When I was fourteen, I stood before the deacons of my church and lied.
The deacons sat in a half circle of red and gold armchairs that seemed incongruous with the church’s Puritan ancestry. A small group of my peers sat behind me, waiting for their turn to speak, truth or lie. I told them all I believed in God, that I believed Jesus was the son of God, and that human beings were made in His image. The head deacon knew I was a liar, but he liked me. When I finished my statement of faith – required for confirmation – he threw me a few softball questions. One deacon tried to catch me in the lie. She asked me why I hadn’t talked about attending church, about the congregation, in my statement.
I told her, and the rest of the room, that I believed in the ability of the individual to navigate his or her own way through the complicated, conflicting, confusing world of faith and belief. For me, independent inquiry and intellectual and spiritual curiosity were more important than participation in a congregation. I quickly added that I did acknowledge the value of a pastor’s leadership, and the ability of the congregation to infuse my own spiritual quest with needed energy and knowledge. Lying again. They let me in.
On confirmation day, the pastor grabbed my arm. “Listen to my sermon,” he said. “You’re its inspiration.”
The pastor, at the pulpit, told the congregation that one of its newest members had inspired him to grow as a Christian in a way he had never considered before. He said that the independent spirit of this young person had moved him to preach that day about individual curiosity, introspection, and honesty. Don’t say what you think is right to believe. Say what you believe, listen to others, and you’ll grow. I was beaming. I had fooled them all.
Then, we, the about-to-be confirmed, approached the front of the congregation and knelt in a half circle on the red carpet. We waited for the pastor and the deacons to walk to each of us, lay hands on our heads, and pray. I was last in the half circle.
The pastor taught our year-long confirmation class himself. Congregationalists don’t like ritual and pomp, and they certainly don’t pay much attention to the Catholic obsession with saints. So it came as a surprise when the pastor told our class about his latest idea to make confirmation more exciting — each of us were to be assigned a saint, based on his assessment of our spiritual needs and personalities, and we were to research that saint and find a spiritual connection to their story. We each got a pendant in a white cardboard box, and the pastor explained to each of us his decisions.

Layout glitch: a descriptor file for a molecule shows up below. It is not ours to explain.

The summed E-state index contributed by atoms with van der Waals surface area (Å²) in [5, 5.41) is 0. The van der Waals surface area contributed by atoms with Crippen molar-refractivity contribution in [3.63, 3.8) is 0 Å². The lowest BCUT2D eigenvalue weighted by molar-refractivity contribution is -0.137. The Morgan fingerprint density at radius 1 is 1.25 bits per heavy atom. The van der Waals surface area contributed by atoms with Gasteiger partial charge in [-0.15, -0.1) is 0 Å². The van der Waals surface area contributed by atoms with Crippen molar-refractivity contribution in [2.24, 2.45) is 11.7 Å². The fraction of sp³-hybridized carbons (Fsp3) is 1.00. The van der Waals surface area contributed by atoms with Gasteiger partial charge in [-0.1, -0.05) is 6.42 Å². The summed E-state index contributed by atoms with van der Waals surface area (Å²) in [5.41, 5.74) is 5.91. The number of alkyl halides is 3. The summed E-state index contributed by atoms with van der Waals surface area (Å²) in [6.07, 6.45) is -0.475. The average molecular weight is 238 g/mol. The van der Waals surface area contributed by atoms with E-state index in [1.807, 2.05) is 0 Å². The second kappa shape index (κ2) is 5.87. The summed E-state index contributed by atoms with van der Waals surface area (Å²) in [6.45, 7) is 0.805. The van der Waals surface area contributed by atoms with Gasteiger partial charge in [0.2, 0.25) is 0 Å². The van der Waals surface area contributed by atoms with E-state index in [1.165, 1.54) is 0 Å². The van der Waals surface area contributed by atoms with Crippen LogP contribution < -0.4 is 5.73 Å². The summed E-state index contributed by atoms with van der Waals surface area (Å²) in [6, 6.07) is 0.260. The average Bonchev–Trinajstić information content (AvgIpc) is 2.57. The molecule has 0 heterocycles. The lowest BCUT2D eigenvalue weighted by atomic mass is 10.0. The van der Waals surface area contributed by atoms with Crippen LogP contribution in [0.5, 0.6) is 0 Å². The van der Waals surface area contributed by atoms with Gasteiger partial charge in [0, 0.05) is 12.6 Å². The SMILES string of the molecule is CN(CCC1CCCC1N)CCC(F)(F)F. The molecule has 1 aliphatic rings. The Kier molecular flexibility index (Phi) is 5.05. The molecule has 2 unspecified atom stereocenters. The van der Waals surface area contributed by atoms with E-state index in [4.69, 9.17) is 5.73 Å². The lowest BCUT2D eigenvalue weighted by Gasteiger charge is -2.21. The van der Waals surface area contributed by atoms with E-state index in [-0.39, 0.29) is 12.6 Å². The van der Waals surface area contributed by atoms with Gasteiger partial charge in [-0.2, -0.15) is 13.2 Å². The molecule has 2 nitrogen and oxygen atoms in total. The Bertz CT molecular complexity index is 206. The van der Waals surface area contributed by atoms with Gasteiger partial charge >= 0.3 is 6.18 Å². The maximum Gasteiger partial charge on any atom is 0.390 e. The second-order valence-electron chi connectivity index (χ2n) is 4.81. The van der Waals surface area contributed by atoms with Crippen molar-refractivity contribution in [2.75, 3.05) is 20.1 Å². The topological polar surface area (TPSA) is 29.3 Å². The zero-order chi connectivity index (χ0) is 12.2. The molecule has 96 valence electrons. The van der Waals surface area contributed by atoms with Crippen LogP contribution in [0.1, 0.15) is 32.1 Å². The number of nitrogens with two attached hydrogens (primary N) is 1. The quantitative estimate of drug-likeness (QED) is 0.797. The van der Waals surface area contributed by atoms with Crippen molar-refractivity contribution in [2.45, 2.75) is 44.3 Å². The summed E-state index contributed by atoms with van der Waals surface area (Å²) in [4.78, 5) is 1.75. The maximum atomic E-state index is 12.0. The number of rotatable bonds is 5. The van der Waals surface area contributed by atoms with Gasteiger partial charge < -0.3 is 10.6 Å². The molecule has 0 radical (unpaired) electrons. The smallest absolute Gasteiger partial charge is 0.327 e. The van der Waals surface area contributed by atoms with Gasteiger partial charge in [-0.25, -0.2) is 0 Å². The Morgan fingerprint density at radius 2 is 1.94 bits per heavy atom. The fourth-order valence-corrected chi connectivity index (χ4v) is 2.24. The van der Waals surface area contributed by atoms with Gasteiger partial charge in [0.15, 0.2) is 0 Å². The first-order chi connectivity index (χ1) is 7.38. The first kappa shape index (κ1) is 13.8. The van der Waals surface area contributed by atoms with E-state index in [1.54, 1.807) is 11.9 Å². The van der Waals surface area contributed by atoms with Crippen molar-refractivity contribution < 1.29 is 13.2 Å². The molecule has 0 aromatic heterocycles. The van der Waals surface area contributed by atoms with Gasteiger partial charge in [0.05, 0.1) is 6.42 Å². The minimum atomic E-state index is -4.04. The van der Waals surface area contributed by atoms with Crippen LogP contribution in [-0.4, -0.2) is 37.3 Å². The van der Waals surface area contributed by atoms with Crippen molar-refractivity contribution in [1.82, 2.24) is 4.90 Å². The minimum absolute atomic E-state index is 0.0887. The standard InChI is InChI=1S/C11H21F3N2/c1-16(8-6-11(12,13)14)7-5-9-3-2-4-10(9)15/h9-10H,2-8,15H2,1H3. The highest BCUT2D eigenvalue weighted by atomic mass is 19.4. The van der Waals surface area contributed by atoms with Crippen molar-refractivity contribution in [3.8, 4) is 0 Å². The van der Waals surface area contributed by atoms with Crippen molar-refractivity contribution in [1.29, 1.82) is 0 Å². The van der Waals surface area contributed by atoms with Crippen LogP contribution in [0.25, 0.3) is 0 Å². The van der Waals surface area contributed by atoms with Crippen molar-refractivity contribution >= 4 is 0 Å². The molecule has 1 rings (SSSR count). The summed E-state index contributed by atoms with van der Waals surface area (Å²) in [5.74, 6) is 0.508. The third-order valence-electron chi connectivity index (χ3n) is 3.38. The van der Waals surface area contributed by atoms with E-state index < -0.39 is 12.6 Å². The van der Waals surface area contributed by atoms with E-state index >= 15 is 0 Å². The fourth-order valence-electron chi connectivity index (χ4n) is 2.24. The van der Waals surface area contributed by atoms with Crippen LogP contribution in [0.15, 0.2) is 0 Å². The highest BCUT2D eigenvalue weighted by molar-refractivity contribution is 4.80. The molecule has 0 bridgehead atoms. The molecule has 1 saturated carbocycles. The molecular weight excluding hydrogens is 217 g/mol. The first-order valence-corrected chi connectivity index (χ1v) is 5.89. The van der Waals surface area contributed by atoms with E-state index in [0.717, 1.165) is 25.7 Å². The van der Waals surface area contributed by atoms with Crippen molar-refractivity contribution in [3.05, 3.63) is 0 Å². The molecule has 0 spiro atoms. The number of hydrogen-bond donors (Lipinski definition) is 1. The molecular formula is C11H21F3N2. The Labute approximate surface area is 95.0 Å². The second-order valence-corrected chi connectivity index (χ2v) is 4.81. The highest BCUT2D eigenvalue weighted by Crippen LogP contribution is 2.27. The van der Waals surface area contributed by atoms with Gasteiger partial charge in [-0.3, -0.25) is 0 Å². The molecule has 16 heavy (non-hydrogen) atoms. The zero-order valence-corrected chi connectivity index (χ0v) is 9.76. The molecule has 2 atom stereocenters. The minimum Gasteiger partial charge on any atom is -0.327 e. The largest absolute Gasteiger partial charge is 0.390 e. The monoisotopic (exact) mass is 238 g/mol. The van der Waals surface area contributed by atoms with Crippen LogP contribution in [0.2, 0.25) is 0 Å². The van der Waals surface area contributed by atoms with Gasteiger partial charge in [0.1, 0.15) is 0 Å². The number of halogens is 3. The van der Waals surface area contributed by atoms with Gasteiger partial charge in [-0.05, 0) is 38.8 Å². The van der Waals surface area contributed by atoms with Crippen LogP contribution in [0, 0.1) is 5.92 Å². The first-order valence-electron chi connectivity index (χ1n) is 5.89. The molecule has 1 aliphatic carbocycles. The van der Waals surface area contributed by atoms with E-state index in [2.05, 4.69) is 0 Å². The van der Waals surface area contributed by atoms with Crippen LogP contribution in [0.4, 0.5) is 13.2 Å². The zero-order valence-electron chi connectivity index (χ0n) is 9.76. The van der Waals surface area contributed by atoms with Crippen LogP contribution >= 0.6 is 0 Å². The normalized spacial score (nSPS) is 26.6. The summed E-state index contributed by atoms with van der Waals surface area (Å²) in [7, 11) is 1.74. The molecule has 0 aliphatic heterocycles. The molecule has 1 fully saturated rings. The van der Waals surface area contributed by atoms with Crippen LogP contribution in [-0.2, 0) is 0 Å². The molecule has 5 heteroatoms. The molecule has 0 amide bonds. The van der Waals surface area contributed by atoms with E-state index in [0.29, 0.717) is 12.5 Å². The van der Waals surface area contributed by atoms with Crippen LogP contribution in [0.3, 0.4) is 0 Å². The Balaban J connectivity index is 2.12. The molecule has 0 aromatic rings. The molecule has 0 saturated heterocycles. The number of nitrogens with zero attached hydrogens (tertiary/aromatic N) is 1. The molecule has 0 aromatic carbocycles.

Mine was Saint Anne, Grandmother of Jesus, the patron saint of housewives, women in labor, miners and poverty. The pastor said he saw Saint Anne as part of my nature, the part that made me exceptionally strong-willed.
I thought, “Is this a joke? housewives, poverty, and labor? I’m going to be a doctor, a pathologist. I’ll be neither poor nor pregnant.”
On the pendant, Anne held a book. She wasn’t looking at the book. She was staring up to the sky, to God. This saint was meant for me somehow but the joke would be on the pastor. I decided Anne was studious, well-read, and wise. She was the grandmother of Jesus, the holder of precious knowledge beyond her time. I imagined Anne reading the Book her grandson would pass to the world two generations early. I thought of her as a happily silent prophet, who would treat those close to her with odd bits of information, and revel in their misunderstanding and confusion. Unlike tragically misunderstood Cassandra, Anne was content to be the only one who knew the full meaning behind her eccentricities. Like most artists, I thought, she’d be best understood once she was long dead and the rest of the world caught up.
St. Anne, praise her, helped me take pleasure in my secret knowledge.
Finally, the pastor and deacons reached me. He had handpicked crosses for each of us to wear. Most of the girls had large, silver crosses with embedded jewels. Mine was plain, small, gold, with flared edges, more like what he gave to the boys. The pastor and the deacons placed their hands on my head, and the pastor leaned in close and whispered in my ear:
“I know you have hardened your heart, and I pray to God that one day He’ll open it.”
They finished praying, and the newest members of the church stood up to lead the congregation in a hymn.
I had lost my faith about three years before this moment. I don’t remember when, exactly. It was before I saw the pictures of the Mengele experiment victims, but after the death of my grandmother.
Nowadays, I ask other people to tell me how they found God, and they ask me to tell them a story, too. Have I lost mine? If so, where do I search for God? Testify. Fair’s fair, but there’s no story. So, what do you say: truth or lie?